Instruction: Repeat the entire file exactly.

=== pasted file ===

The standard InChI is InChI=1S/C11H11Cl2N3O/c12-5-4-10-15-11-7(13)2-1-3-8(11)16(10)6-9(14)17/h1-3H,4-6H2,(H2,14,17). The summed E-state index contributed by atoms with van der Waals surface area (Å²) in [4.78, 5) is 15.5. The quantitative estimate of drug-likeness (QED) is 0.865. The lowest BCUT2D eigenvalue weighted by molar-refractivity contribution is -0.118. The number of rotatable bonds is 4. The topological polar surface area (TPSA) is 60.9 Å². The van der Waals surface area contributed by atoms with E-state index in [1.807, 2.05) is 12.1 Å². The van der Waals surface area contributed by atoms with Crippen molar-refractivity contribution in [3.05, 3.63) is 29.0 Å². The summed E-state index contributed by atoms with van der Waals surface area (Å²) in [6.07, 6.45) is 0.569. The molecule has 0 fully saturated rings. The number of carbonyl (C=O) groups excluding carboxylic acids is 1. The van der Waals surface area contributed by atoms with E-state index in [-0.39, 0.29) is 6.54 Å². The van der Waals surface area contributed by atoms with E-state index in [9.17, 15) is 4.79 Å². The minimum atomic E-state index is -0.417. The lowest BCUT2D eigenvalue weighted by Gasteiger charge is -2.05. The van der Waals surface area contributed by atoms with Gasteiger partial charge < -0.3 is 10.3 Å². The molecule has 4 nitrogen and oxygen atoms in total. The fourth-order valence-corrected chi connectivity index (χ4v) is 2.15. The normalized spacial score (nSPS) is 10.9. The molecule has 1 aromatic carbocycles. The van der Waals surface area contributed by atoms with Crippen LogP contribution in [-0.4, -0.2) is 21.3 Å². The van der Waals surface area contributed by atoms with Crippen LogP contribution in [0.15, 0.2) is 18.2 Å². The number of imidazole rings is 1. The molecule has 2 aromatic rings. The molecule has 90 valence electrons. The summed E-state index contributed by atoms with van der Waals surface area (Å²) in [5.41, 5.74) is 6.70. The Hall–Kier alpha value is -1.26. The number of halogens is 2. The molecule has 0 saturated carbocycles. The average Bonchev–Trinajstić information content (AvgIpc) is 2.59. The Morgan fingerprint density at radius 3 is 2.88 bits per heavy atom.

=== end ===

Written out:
The standard InChI is InChI=1S/C11H11Cl2N3O/c12-5-4-10-15-11-7(13)2-1-3-8(11)16(10)6-9(14)17/h1-3H,4-6H2,(H2,14,17). The summed E-state index contributed by atoms with van der Waals surface area (Å²) in [4.78, 5) is 15.5. The quantitative estimate of drug-likeness (QED) is 0.865. The lowest BCUT2D eigenvalue weighted by molar-refractivity contribution is -0.118. The number of rotatable bonds is 4. The topological polar surface area (TPSA) is 60.9 Å². The van der Waals surface area contributed by atoms with E-state index in [1.807, 2.05) is 12.1 Å². The van der Waals surface area contributed by atoms with Crippen molar-refractivity contribution in [3.05, 3.63) is 29.0 Å². The summed E-state index contributed by atoms with van der Waals surface area (Å²) in [6.07, 6.45) is 0.569. The molecule has 0 fully saturated rings. The number of carbonyl (C=O) groups excluding carboxylic acids is 1. The van der Waals surface area contributed by atoms with E-state index in [-0.39, 0.29) is 6.54 Å². The van der Waals surface area contributed by atoms with E-state index in [9.17, 15) is 4.79 Å². The minimum atomic E-state index is -0.417. The lowest BCUT2D eigenvalue weighted by Gasteiger charge is -2.05. The van der Waals surface area contributed by atoms with Gasteiger partial charge < -0.3 is 10.3 Å². The molecule has 4 nitrogen and oxygen atoms in total. The fourth-order valence-corrected chi connectivity index (χ4v) is 2.15. The normalized spacial score (nSPS) is 10.9. The molecule has 1 aromatic carbocycles. The van der Waals surface area contributed by atoms with Crippen LogP contribution in [-0.4, -0.2) is 21.3 Å². The van der Waals surface area contributed by atoms with Crippen LogP contribution in [0.15, 0.2) is 18.2 Å². The number of imidazole rings is 1. The molecule has 2 aromatic rings. The molecule has 90 valence electrons. The summed E-state index contributed by atoms with van der Waals surface area (Å²) in [5.41, 5.74) is 6.70. The Hall–Kier alpha value is -1.26. The number of halogens is 2. The molecule has 0 saturated carbocycles. The average Bonchev–Trinajstić information content (AvgIpc) is 2.59. The Morgan fingerprint density at radius 3 is 2.88 bits per heavy atom.